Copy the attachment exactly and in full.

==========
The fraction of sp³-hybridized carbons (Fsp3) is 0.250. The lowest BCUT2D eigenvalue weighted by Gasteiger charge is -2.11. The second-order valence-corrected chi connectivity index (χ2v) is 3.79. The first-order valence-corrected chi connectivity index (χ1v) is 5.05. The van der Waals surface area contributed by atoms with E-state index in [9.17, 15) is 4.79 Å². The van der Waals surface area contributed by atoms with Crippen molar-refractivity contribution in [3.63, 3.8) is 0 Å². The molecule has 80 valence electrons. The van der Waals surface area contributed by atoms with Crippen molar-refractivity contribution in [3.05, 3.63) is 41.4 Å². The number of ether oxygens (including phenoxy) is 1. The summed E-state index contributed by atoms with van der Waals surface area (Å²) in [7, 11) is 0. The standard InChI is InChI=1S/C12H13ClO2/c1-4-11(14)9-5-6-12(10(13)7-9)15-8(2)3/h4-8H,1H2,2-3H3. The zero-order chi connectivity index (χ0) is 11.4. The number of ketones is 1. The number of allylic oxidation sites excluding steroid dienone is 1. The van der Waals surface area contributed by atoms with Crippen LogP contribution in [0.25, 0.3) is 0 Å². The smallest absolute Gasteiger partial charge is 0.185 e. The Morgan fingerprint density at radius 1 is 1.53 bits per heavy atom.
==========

The fraction of sp³-hybridized carbons (Fsp3) is 0.250. The lowest BCUT2D eigenvalue weighted by Gasteiger charge is -2.11. The second-order valence-corrected chi connectivity index (χ2v) is 3.79. The first-order valence-corrected chi connectivity index (χ1v) is 5.05. The van der Waals surface area contributed by atoms with E-state index in [9.17, 15) is 4.79 Å². The van der Waals surface area contributed by atoms with Crippen molar-refractivity contribution in [3.63, 3.8) is 0 Å². The molecule has 80 valence electrons. The van der Waals surface area contributed by atoms with Crippen molar-refractivity contribution in [3.05, 3.63) is 41.4 Å². The number of ether oxygens (including phenoxy) is 1. The summed E-state index contributed by atoms with van der Waals surface area (Å²) in [7, 11) is 0. The standard InChI is InChI=1S/C12H13ClO2/c1-4-11(14)9-5-6-12(10(13)7-9)15-8(2)3/h4-8H,1H2,2-3H3. The zero-order chi connectivity index (χ0) is 11.4. The number of ketones is 1. The number of allylic oxidation sites excluding steroid dienone is 1. The van der Waals surface area contributed by atoms with Crippen LogP contribution in [0.25, 0.3) is 0 Å². The smallest absolute Gasteiger partial charge is 0.185 e. The Morgan fingerprint density at radius 1 is 1.53 bits per heavy atom.